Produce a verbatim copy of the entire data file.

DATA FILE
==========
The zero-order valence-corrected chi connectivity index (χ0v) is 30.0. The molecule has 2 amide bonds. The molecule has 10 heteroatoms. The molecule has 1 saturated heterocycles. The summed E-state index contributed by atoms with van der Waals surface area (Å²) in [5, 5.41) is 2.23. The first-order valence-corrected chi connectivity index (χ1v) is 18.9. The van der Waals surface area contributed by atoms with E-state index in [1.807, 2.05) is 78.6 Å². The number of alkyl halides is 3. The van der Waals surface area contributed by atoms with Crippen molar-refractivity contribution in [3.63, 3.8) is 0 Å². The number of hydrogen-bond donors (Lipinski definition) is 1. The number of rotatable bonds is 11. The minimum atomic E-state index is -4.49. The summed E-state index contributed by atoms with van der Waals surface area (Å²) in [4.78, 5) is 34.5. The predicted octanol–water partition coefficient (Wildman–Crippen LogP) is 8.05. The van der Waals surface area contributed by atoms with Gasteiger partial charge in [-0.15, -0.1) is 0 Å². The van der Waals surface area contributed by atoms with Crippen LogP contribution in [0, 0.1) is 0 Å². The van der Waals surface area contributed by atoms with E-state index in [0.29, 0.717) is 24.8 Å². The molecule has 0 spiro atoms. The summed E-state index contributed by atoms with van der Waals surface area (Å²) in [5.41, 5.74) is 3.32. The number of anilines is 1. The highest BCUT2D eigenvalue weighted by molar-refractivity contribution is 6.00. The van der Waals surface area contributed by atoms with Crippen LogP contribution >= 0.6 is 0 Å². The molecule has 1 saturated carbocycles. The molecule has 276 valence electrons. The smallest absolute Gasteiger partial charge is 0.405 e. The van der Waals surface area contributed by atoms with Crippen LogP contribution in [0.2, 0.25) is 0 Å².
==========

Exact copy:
The zero-order valence-corrected chi connectivity index (χ0v) is 30.0. The molecule has 2 amide bonds. The molecule has 10 heteroatoms. The molecule has 1 saturated heterocycles. The summed E-state index contributed by atoms with van der Waals surface area (Å²) in [5, 5.41) is 2.23. The first-order valence-corrected chi connectivity index (χ1v) is 18.9. The van der Waals surface area contributed by atoms with E-state index in [1.807, 2.05) is 78.6 Å². The number of alkyl halides is 3. The van der Waals surface area contributed by atoms with Crippen molar-refractivity contribution in [3.63, 3.8) is 0 Å². The number of hydrogen-bond donors (Lipinski definition) is 1. The number of rotatable bonds is 11. The minimum atomic E-state index is -4.49. The summed E-state index contributed by atoms with van der Waals surface area (Å²) in [4.78, 5) is 34.5. The predicted octanol–water partition coefficient (Wildman–Crippen LogP) is 8.05. The van der Waals surface area contributed by atoms with Gasteiger partial charge in [-0.15, -0.1) is 0 Å². The van der Waals surface area contributed by atoms with Crippen LogP contribution in [0, 0.1) is 0 Å². The van der Waals surface area contributed by atoms with E-state index in [0.29, 0.717) is 24.8 Å². The molecule has 0 spiro atoms. The summed E-state index contributed by atoms with van der Waals surface area (Å²) in [5.41, 5.74) is 3.32. The number of anilines is 1. The highest BCUT2D eigenvalue weighted by molar-refractivity contribution is 6.00. The van der Waals surface area contributed by atoms with Crippen LogP contribution >= 0.6 is 0 Å². The molecule has 1 saturated carbocycles. The molecule has 276 valence electrons. The smallest absolute Gasteiger partial charge is 0.405 e. The van der Waals surface area contributed by atoms with Crippen LogP contribution in [0.2, 0.25) is 0 Å².